John was Matt brother. They were brothers in crime ”BIC”. RoseMarie and Carolyn were the sisters in crime too. It would have been a riot to share a happy hour with them.


This is a true hymn to friendship. They will always be family for life.

Last page

JFK Jr., George and Me

I’m rooting for another book from Matt. On his Instagram, he post some amazing never been seing pictures of some famous people like Catherine, Sofia, Marilyn, Marlon, Grace and the list goes on. A beautiful photography book with his picks will be amazing! We can witness is maestro skills while browsing the Lucky Brand  website, some really cool advertising campaigns and on his website.

Matt Berman is in my eyes one of the most talented Advertising Creative force Maestro of our time.

Matt Berman

Matt Berman Twitter

L’amour d’un père

Dans notre vie, nous avons parfois tendance à mettre le focus sur des personnes qui nous traînent de l’énergie et qui sont négatifs et pessimistes. Mais nous oublions ces petits anges terrestres qui sont nos rayons de soleil, notre Prozac car ils ont cette abilité de nous mettre de bonne humeur et de nous faire rire et de nous faire oublier pour un moment nos préoccupations.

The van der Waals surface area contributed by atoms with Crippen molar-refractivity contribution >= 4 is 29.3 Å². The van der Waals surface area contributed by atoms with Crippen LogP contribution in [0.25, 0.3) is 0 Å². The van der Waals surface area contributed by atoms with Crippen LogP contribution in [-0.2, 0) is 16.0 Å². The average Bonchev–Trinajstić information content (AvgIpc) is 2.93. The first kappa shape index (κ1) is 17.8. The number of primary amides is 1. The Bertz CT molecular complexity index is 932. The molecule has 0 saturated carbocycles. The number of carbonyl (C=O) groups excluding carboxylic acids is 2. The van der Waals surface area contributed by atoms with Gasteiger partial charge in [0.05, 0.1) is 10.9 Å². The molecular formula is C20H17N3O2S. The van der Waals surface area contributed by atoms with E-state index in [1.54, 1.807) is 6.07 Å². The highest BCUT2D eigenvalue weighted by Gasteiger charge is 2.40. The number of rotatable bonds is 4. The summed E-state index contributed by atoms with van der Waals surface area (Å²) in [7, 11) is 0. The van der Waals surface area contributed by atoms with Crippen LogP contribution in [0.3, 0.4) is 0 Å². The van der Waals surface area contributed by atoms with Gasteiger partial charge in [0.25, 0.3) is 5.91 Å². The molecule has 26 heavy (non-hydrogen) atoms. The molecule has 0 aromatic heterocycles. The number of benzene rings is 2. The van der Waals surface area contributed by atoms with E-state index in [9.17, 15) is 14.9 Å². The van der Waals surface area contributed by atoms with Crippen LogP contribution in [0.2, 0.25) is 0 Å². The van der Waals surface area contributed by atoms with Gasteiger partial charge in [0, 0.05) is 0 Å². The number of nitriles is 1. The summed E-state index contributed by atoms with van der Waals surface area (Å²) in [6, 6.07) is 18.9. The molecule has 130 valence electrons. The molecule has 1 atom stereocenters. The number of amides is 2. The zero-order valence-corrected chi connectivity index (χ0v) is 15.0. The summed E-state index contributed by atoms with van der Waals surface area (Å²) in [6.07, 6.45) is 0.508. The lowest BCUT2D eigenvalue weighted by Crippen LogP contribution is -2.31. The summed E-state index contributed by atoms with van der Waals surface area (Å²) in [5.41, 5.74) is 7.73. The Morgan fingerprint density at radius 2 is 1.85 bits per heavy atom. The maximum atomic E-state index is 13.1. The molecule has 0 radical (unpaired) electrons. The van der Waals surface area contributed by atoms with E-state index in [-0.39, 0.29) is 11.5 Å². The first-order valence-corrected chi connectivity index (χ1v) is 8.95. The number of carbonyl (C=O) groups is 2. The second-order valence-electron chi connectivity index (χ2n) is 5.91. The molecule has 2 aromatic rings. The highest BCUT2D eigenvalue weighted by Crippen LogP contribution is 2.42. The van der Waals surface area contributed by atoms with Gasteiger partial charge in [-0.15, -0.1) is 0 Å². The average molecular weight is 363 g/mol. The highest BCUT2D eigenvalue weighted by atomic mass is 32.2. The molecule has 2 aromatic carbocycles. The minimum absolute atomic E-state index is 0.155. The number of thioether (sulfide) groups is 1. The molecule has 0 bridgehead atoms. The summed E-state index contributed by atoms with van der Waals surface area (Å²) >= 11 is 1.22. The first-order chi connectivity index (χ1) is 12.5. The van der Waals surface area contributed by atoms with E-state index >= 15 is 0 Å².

Ce Chronicle est un hommage à un de mes rayons de soleil qui continuera à nous éblouir par les merveilleux souvenirs passés ensemble.

C’est un homme  exceptionnel avec les plus beaux yeux perles que je n’ai jamais vu. Ses gros câlins et sa voix remplie de bonne humeur percent mes souvenirs.

Amateur de curling, il a mis en moi une admiration pour ce sport. Son amour pour sa douce moitié était digne d’un film de Grace Kelly et de Gary Crant qui nous a redonné de l’espoir de croire que l’amour authentique existe encore.

86 belles années dans ce beau voyage qui est la vie.

Je t’aime de tout mon cœur Raymond et tu as une famille des plus extraordinaire! Dans chacun de tes enfants, tes petits-enfants et tes belles-filles, une partie de toi rayonnera.

On se reverra dans un monde meilleur où nous pourrons jouer au curling et je te promets de te laisserais gagner toutes les parties. J’ai déjà très hâte d’entendre ton rire légendaire et que tu me ressers dans tes bras.